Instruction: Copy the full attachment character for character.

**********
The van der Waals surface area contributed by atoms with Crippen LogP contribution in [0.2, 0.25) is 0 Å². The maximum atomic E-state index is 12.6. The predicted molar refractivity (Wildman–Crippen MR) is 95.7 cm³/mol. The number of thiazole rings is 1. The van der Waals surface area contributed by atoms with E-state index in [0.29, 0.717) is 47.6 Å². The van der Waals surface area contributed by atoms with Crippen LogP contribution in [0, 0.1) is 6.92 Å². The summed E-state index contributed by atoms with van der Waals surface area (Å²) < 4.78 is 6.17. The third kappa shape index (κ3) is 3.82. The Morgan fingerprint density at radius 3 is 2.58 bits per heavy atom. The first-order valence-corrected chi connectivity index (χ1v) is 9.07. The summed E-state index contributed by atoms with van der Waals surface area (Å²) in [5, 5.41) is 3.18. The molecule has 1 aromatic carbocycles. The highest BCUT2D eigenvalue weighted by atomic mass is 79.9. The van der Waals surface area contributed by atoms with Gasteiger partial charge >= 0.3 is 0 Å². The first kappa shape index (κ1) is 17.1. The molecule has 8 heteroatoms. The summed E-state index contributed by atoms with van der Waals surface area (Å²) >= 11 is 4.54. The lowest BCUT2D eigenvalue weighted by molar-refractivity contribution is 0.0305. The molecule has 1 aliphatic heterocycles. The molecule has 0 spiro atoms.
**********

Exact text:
The van der Waals surface area contributed by atoms with Crippen LogP contribution in [0.2, 0.25) is 0 Å². The maximum atomic E-state index is 12.6. The predicted molar refractivity (Wildman–Crippen MR) is 95.7 cm³/mol. The number of thiazole rings is 1. The van der Waals surface area contributed by atoms with E-state index in [0.29, 0.717) is 47.6 Å². The van der Waals surface area contributed by atoms with Crippen LogP contribution in [0, 0.1) is 6.92 Å². The summed E-state index contributed by atoms with van der Waals surface area (Å²) < 4.78 is 6.17. The third kappa shape index (κ3) is 3.82. The Morgan fingerprint density at radius 3 is 2.58 bits per heavy atom. The first-order valence-corrected chi connectivity index (χ1v) is 9.07. The summed E-state index contributed by atoms with van der Waals surface area (Å²) in [5, 5.41) is 3.18. The molecule has 1 aromatic carbocycles. The highest BCUT2D eigenvalue weighted by atomic mass is 79.9. The van der Waals surface area contributed by atoms with Gasteiger partial charge >= 0.3 is 0 Å². The first kappa shape index (κ1) is 17.1. The molecule has 8 heteroatoms. The summed E-state index contributed by atoms with van der Waals surface area (Å²) >= 11 is 4.54. The lowest BCUT2D eigenvalue weighted by molar-refractivity contribution is 0.0305. The molecule has 1 aliphatic heterocycles. The molecule has 0 spiro atoms.